I know I lobbied relentlessly for his return in the offseason, and there hasn’t been a single moment this season in which I have regretted that. Sure his offensive numbers are subpar, but as I’ve said countless times, his mere presence on the field is invaluable. I know Victor Martinez’s bat is one of the most formidable in all of Major League Baseball, but we can’t just throw our captain under the bus because of his weak offensive numbers. We didn’t even do that to Big Papi during his horrendous slump. 
Take a look at our pitchers’ second half numbers. Guys like Josh Beckett, Ramon Ramirez, Manny Delcarmen (among others) struggled the second half of the season. By no means do I want to blame their numbers on Victor Martinez, but I do think that familiarity with a catcher has a significant impact on their numbers. With a guy like Jason Varitek, a man who calls the game like no other (who else has four no-hitters on their resume?), pitchers don’t even have to think. Jason Varitek probably tells them when to breathe and when to blink, but he slowly drifted out of the picture by the end of the season. 
He didn’t even see a minute of postseason action–a time when the comfort of the pitchers is essential to success. Varitek is the true leader of the Red Sox, so I wonder how the team feels when they see their captain on the bench. I’m not saying bench Victor Martinez, but I know that there is another lineup where both Varitek and Martinez are present. If we were sitting Varitek because of his lack of offense, than I think it is perfectly justifiable to sit Big Papi. 
One more thing before I progress to the truly heartbreaking game. What about respect? Did the Red Sox treat Jimmie Foxx, Carl Yastrzemski, or Jim Rice like this? I don’t think so. I think we have seen Jason Varitek’s last moment in a Red Sox uniform. 
***
I tried to change this up a little for Game 3. I realized that the Manny Ramirez statue I had made in seventh grade was still in my room, so I launched it into my backyard. Then, another brilliant idea crossed my mind: a hunger strike! What if I was to refuse food until the Red Sox scored? I thought that Kevin Youkilis’ shot (that ended up being foul) signified my lunch, but I was wrong–and I was getting hungry. Jacoby Ellsbury’s spectacular catch almost prompted me to sneak a pretzel, but I refused. Luckily, Dustin Pedroia’s two RBI double allowed me to eat. I thought that the hunger strike was brilliant, and I was already planning on doing it again the next day during Game 4 when the Red Sox were still flying high on a 5-1 lead.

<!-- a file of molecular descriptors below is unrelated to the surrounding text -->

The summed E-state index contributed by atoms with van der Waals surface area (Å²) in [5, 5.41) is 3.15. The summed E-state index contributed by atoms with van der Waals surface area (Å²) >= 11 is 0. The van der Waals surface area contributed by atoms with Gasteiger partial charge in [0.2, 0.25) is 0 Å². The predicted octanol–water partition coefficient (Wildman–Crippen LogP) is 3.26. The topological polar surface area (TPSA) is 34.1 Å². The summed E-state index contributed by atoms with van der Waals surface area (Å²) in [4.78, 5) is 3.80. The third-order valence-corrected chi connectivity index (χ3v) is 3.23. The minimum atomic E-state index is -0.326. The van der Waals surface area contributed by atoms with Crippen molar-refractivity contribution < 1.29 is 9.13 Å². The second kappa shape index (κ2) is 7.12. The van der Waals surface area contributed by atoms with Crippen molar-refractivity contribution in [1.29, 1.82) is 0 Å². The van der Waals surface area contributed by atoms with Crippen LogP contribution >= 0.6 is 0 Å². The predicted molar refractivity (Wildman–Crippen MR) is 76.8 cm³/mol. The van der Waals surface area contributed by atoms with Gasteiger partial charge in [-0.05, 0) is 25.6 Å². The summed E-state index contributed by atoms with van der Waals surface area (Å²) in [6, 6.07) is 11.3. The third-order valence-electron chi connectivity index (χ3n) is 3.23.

I forgot Yogi Berra’s famous aphorism: “It ain’t over til it’s over”. I was so proud of my babies/projects that I forgot that Papelbon is human. Clay Buchholz blew me away in his
postseason debut… the fact that he performed the way that he did as a rookie is astounding. Not to mention the fact that Daniel Bard got out of a bases loaded jam with no outs with minimal damage. 
I was so sure we had that game in the bag… just like in years past when Red Sox fans were positive that they had the game won. It was heartbreaking to watch the win slip through our fingers. It was more than just a sweep. In 2005 when the Red Sox got swept by the White Sox, they lost Game 3 3-0. But we had this game. We could have pushed it to Game 4. But as we all know, they break your heart. 
We can’t just blame Jonathan Papelbon–it was the offense that failed to score runs in the first two games as well. So as Red Sox fans, we suck it up. The wound will remain open, but we blink back the tears and look forward to next season. 

Aggravation to Rejuvenation

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This past week was not the most fun week to be a Red Sox fan (and I know Indians and Orioles fans are having a tough time too). The Sox didn’t exactly look like a team that had just clinched playoff berth with the way that the pitching was coming apart. In fact, they didn’t even clinch the wildcard with a win, they were merely graced with a Texas loss to secure their spot. 

The Yankees clinched the division on their home turf, against the Sox, which partially fulfills their goal of the 2009 season. With the additions of CC Sabathia, Mark Teixeira, and AJ Burnett, many predicted that the Yankees would win the division, though everyone knew not to count the Red Sox out with what seemed like the best pitching staff in baseball at the start of the season–in fact, many predicted the Red Sox to win it. 
Clinching the division on their home turf would have been satisfying enough, but clinching against the Red Sox? That must have made it even better for them, and I turned off ESPN as soon as Jacoby Ellsbury’s soft grounder to Mariano Rivera ended the ninth.